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HomeNewsLocal newsJPMorgan Chase Says V.I. Lawsuit a 'Masterclass in Deflection'

JPMorgan Chase Says V.I. Lawsuit a ‘Masterclass in Deflection’

The JPMorgan Chase Bank headquarters in New York. (Shutterstock photo)
The JPMorgan Chase Bank headquarters in New York. (Shutterstock photo)

The V.I. government’s lawsuit against JPMorgan Chase over its business dealings with convicted sex offender Jeffrey Epstein is a “masterclass in deflection” and should be dismissed, attorneys for the bank said in a court filing Wednesday.

Key to their argument is the fact that the V.I. government, through its Economic Development Commission, granted Epstein lucrative benefits during the same period that it is accusing JPMorgan Chase of helping to further the wealthy financier’s sex trafficking scheme.

The bank contends that, having won a $105 million settlement in its lawsuit against Epstein’s estate in November, the V.I. Attorney General’s Office “now casts afield for deeper pockets,” despite the USVI government itself having afforded Epstein, a notorious sex offender, lucrative financial perquisites as a beneficiary of the territory’s EDC program.

“But this suit involves neither Epstein’s estate, nor his businesses, nor his victims. Rather, USVI’s lawsuit against JPMorgan Chase Bank, N.A., which terminated its banking relationship with Epstein ten years ago, involves none of the right parties, is legally meritless, and should be dismissed,” according to a memorandum of law submitted with the motion to dismiss in federal court in Manhattan.

“USVI’s lawsuit is a masterclass in deflection that seeks to hold JPMC responsible for not sleuthing out Epstein’s crimes over a decade ago. Yet USVI had access at the time to the same information, allegations, and rumors about Epstein on which it alleges JPMC should have acted,” according to the memorandum.

“Indeed, as a law-enforcement agency, USVI had access to much more, along with the investigative advantage of physical proximity to Epstein’s crimes. USVI did nothing to stop Epstein during this period, notwithstanding the fact that he registered with the USVI as a Tier 1 sex offender. To the contrary, during the same period, USVI granted Epstein and his businesses lucrative privileges and massive tax incentives,” it states.

A Web of Shell Companies

The V.I. government’s 34-page first amended complaint, filed in January after the initial suit was filed in December, claims JPMorgan turned a blind eye to evidence of human trafficking over more than a decade of doing business with Epstein because of his wealth and the deals and clients he brought and promised to bring to the bank.

Epstein, 66, was found dead by apparent suicide in August 2019 in his New York jail cell where he was being held on federal human trafficking charges. At the time of his death his U.S. Virgin Islands estate was valued at more than $577 million, according to court records.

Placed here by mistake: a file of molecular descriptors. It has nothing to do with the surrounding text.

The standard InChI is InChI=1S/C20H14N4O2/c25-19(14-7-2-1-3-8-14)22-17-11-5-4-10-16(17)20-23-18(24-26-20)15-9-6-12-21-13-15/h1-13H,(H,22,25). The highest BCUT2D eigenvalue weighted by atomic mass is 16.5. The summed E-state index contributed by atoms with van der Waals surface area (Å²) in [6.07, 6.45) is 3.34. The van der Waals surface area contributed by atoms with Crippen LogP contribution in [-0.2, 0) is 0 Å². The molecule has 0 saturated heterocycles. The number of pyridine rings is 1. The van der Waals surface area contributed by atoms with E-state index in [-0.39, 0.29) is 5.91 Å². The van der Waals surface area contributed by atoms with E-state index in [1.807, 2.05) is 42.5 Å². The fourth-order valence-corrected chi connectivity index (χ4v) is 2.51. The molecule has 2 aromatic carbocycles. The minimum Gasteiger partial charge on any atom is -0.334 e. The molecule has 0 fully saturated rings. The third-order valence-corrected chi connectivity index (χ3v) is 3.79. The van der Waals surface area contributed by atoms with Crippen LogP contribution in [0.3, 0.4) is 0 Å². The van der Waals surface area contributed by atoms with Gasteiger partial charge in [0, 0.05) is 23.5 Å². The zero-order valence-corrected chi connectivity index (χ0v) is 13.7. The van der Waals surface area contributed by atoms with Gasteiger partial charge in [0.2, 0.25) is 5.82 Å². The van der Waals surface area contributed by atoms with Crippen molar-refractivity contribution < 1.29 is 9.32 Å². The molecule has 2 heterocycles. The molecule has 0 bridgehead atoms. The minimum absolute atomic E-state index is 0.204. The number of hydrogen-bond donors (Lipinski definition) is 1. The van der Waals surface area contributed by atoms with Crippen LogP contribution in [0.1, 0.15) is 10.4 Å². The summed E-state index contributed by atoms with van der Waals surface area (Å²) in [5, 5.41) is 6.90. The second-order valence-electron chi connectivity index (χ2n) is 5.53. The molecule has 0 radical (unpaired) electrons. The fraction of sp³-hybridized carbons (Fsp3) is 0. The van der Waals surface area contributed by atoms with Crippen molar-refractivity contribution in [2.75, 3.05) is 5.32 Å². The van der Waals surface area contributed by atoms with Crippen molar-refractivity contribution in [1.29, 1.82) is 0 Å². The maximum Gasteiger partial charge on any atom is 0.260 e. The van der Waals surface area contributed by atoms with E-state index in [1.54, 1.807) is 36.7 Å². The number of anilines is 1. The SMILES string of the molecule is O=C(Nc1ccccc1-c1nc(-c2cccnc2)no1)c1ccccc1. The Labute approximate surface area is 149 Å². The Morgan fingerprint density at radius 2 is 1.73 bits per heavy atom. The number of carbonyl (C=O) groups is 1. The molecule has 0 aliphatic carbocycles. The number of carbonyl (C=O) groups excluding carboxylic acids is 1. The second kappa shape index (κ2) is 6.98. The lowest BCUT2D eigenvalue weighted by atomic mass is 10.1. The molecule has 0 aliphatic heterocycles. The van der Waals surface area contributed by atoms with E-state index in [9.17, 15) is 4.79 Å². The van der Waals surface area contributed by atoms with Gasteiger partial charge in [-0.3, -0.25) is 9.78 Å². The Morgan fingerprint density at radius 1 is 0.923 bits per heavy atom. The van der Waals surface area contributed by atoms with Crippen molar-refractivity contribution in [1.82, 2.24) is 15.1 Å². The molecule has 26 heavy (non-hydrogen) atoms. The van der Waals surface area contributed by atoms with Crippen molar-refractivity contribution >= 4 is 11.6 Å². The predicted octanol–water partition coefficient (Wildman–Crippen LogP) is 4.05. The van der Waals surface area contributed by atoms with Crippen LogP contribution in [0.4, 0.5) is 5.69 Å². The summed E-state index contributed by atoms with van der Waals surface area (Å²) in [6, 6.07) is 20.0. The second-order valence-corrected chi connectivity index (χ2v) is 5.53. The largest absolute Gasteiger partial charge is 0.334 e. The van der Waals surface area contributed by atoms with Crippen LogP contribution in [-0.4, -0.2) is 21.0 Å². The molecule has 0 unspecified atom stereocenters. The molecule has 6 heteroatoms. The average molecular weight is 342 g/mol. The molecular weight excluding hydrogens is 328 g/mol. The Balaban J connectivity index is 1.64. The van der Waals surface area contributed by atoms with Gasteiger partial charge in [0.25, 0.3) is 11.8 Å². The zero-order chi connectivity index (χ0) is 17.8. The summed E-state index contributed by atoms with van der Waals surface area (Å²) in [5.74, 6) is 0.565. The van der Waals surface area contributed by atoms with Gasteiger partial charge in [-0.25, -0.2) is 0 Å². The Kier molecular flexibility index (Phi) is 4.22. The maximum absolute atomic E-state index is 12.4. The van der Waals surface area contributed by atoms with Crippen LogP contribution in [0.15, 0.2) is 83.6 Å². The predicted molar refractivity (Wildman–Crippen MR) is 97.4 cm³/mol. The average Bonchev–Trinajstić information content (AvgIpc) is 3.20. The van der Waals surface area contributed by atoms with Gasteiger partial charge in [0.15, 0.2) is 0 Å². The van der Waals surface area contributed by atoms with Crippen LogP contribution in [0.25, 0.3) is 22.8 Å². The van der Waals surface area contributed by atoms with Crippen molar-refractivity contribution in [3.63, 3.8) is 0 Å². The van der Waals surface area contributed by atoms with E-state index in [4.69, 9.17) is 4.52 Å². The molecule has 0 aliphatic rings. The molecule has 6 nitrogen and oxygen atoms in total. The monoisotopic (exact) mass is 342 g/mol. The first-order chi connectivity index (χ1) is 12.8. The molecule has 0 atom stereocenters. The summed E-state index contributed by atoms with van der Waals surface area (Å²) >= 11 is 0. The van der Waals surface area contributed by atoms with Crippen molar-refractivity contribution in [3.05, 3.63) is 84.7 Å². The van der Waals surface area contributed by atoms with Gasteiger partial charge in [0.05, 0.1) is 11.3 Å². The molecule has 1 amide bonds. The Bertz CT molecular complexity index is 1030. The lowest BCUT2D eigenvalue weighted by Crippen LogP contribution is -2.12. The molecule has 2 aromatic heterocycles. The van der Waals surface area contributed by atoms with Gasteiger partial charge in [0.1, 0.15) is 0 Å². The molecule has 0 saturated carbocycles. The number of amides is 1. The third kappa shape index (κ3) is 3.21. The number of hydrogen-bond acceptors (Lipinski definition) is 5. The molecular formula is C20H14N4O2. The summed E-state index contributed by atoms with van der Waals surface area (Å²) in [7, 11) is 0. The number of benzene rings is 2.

His primary residence was Little St. James, his private island off St. Thomas where for years he trafficked in girls and young women and ran a complex web of shell companies registered in the USVI that enabled his crimes, those court documents allege.

The V.I. government’s amended complaint against JPMorgan focuses on one man in particular, former CEO of private banking James “Jes” Staley, who it says exchanged approximately 1,200 emails with Epstein from his JPMorgan email account between 2008 and 2013.

“These communications show a close personal relationship and ‘profound’ friendship between the two men and even suggest that Staley may have been involved in Epstein’s sex-trafficking operation. They also reveal that Staley corresponded with Epstein while Epstein was incarcerated and visited Epstein’s Virgin Islands residence on multiple occasions,” it reads.

None of the emails between Epstein and Staley were flagged in connection with risk reviews of Epstein’s accounts, which numbered at least 50 and involved large cash transactions, the amended complaint alleges.

“Moreover, JP Morgan allowed Staley to remain a decision-maker on Epstein’s accounts. JPMorgan even tasked Staley to discuss the human trafficking allegations with Epstein,” it says.

Staley left JPMorgan in 2013, the same year the bank cut its ties with Epstein. At the time of Epstein’s death, he was the CEO of Barclays; however, he stepped down from that position in November 2021 after British financial regulators concluded an investigation into his characterization of his relationship with Epstein, it says.

The court on Monday granted the V.I. government’s motion to request documents from Barclays concerning Staley’s relationship with Epstein.

The suit against JPMorgan alleges that the bank violated the Trafficking Victims Protection Act, the Virgin Islands Criminally Influenced and Corrupt Organizations Act, and the Virgin Islands Consumer Fraud and Deceptive Business Practices Act. The Attorney General’s Office is seeking penalties and damages to the V.I. government and for the bank to turn over its profits from its business with Epstein and his companies.

Epstein companies and non-profit organizations that had accounts with JPMorgan included the 2013 Butterfly Trust; Coatue Enterprises LLC; the C.O.U.Q. Foundation; Enhanced Education; Financial Trust Company, Inc.; HBRK Associates, Inc.; Hyperion Air, Inc; JEGE, Inc.; JEGE, LLC; NES, LLC; Plan D, LLC; Southern Financial, LLC; and Southern Trust Company, according to the suit.